FAST BACKWARD: American landmarks in Davao

Fast Backward by Antonio V. Figueroa

One hundred and twenty years after the Americans set foot in Davao City, the legacy they left behind—a few of them destroyed to give way to progress–are immortalized in landmarks. 

A landmark is defined as “an object or feature of a landscape or town that is easily seen and recognized from a distance, especially one that enables someone to establish their location.”

Except for a few English loan-words that have been introduced in the vernaculars, American imprints in Davao region are mostly in form of markers. Ten of these signposts, some still visible to us, have not generated strong interest among non-history lovers.

For instance, Ligid Islands, which falls within the jurisdiction of the Island Garden City of Samal, was officially named in the 1918 US printed map as Liggett, after Lt. Gen. Hunter Liggett of the US 31st Infantry, the first military district governor of Davao (1899-1901).

As a soldier, he earned a Distinguished Service Medal (U.S.), Legion of Honor (France), Order of Leopold (Belgium), and Order of Saints Maurice and Lazarus (Italy). Fort Hunter Liggett, a military base; Hunter Liggett Army Airfield in Georgia, USA; Liggett Hall in New York Harbor, and USS Hunter Liggett, a passenger ship turned over the Army, were named after him. 

Decades ago, there used to be a plaza, a bridge, and a theatre in the city that carried the signature Clifford. It was named in honor of Col. Thomas E. ‘Jock’ Clifford Jr., an American soldier who led the US 19th Infantry Regiment who was later tagged as the ‘liberator of Davao City.’

Clifford, known as the ‘Hell-Roaring Jack,’ was killed on June 24, 1945, by Japanese mortar fire a day before the organized resistance in Mindanao was ended. He figured in the capture of several villages west of Davao City. The Clifford Park, a town plaza named in his honor, has since been integrated in what is now known as Freedom Park.

On the other hand, Jones Circle, a small rotunda with a concrete bust at the intersection of Oyanguren (now Magsaysay) and Claveria (now Recto) at Acacia area. The statue was that of US Rep. William Atkinson Jones (1849-1918) who authored the 1916 Jones Law, also known as the Philippine Autonomy Act, that repelled the 1902 Philippine Organic Act. The Jones Bridge in Manila was also named in his honor.

Though the street in his honor has been retitled, the name of Lt. Edward Robert Bolton, the first American quasi-civil district governor of Davao (1903-06), still rings a bell. He was assassinated on June 6, 1906, by a Tagakaulo tribal ward in Lacaron, Malita, Davao Occidental. Leonard Wood, then governor of Moro Province, extolled his qualities as a civil servant and soldier.

In his memory, the old Bolton (now Cayetano Bangoy) street was named in his memory, including Bolton Isla, a former mangrove area turned squatter colony. Bolton River near Mt. Halcon in Oriental Mindoro, Bolton Bridge in Davao City, and Barangay Bolton in Malalag, Davao del Sur, also perpetuate his memory.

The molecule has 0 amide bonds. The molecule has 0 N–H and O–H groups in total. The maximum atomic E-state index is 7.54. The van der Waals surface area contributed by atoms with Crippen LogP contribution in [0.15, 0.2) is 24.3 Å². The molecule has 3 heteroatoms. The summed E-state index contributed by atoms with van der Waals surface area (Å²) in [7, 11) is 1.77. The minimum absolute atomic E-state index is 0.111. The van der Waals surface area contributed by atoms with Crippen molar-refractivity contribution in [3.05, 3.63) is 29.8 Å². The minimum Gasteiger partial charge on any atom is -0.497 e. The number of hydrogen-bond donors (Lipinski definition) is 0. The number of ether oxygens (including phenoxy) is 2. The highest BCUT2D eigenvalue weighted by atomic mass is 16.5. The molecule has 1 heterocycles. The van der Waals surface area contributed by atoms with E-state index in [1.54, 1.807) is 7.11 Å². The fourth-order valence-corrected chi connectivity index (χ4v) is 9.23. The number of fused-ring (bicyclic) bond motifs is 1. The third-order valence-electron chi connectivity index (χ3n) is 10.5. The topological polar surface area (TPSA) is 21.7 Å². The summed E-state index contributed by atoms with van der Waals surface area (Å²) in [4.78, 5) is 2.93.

Surviving the frenzy to rename Davao City thoroughfares after local politicos, MacArthur Highway has survived the onslaught. The road, which stretches from Gov. Generoso Bridge in Matina to Ulas, south of the city, is named after US five-star Gen. Douglas MacArthur, commander of the Allied Forces who was appointed field marshal of the Philippine Army.

The famous Salmonan area near the reclaimed Magsaysay Park was a former fisherman’s wharf and fish landing area. The place got its name from the threadfin salmon (Eleutheronema tetradactylum), popular among Americans residing in the town of Davao. Overtime, the fish-name was linked by old timers in the area to the place.

In Davao Oriental, the name Boston is immediately connected to the last town of the province. Contrary to folklore, the municipal appellation did not come from Spanish baston, or walking stick, but inspired by a place in Massachusetts. Described by the Americans as ‘an English-speaking town,’ the credit for the place-name points to the early US troops assigned there in the first years of American occupation in the eastern seaboard of Davao region.

Going south, in Digos City, the sprawling Crumb Estate, which has become a densely populated settlement with crisscrossing road network, formerly belonged to American Burdett A. Crumb, owner of the Mindanao Plantation Company. His estate became the subject of a lease cancellation but the Supreme Court, after the war, decided in favor of the heirs.

Two other American features, both geographic landmarks, are known only to a few. The 1951 ‘Narrative and Itinerary’ of the Chicago Natural History Museum identified the terrains as Mount McKinley and Mount Washington:

“Mount McKinley and Mount Washington are joined with Mount Apo by a saddle 6,000 feet high and some four to five miles in length, and they are connected with each other by a saddle about 7,000 feet high. The two form a huge horseshoe-shaped ridge. The continuation of Mount Washington’s ridges to the west of Mount McKinley leaves between the two a huge, steep conical center that gives the impression of an immense crater with one side blown out. In Compostela Valley Province, a volcanic crater in Maco town is known as Lake Leonard, after Leonard Kniaseff, an American postwar mining prospector identified as the first general superintendent of Samar Mining Corporation.